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LCSO: Bogus check does not fool lawyer

April 24, 2013
Lehigh Acres Citizen

A real estate scam that recently surfaced in Southwest Florida serves as a timely warning to those in the business of selling property or representing agents and brokers in the selling of property - be familiar with the red flags of the notorious advance fee fraud.

Although this scheme has many variations, one goal remains the same and that is to trick the "target" into cashing a fraudulent check or money order, followed by a request to "disburse" funds through a wire transfer.

That is exactly how the scam unfolded for a local real estate agent who received an e-mail from a "buyer" interested in purchasing a home listed for sale on an online Web site.

The buyer told the Realtor he was currently living in the United Kingdom and would be conducting business via e-mail. In order to make the deal look plausible, the "buyer" also contacted a local real estate attorney to assist in the transaction.

After e-mails and an executed contract were exchanged between the Realtor and the con-artist, the attorney - who had never been retained by the scammer - received a cashier's check for $166,530.00 with instructions to contact the "buyer" immediately so funds could be properly distributed. Fortunately, it did not take long for the attorney to realize he was being set up in an elaborate advance fee scheme.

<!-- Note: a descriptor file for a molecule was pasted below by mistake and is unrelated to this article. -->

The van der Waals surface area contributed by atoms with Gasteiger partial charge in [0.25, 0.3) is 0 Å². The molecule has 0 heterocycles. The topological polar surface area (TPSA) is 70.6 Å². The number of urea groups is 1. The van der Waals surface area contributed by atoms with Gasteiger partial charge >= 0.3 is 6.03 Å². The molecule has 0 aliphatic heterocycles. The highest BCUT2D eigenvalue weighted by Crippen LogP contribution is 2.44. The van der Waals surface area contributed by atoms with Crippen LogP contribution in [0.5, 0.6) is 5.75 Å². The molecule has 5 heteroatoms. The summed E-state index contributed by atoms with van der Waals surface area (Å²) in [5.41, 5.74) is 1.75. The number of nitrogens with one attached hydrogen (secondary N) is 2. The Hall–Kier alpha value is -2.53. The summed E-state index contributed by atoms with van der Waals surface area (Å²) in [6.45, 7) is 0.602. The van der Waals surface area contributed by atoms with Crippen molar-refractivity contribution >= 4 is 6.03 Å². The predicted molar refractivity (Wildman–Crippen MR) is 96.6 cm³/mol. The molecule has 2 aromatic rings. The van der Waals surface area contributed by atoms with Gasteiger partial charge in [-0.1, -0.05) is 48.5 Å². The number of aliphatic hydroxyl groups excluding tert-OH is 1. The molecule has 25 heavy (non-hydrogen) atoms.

If you or your business sells products or services online, you may be targeted in a scheme to defraud. In response to your advertisement or listing, you might receive a generous offer from a potential buyer and accept it.

The Lee County Sheriff's Office encourages you follow these simple safety tips:

- Be wary of businesses or individuals that operate out of post office boxes or mail drops and do not have a street address. Also, be suspicious when dealing with persons who do not have a direct telephone line and can only conduct business online.

- Be very careful when conducting financial transactions with an individual who is out of the country.

- Be cautious of e-mails that provide too much personal information in an attempt to convince the reader the contents are true, urgent response is required, or vague and noncommittal answers to important questions.

Source: Lee County Sheriff's Office



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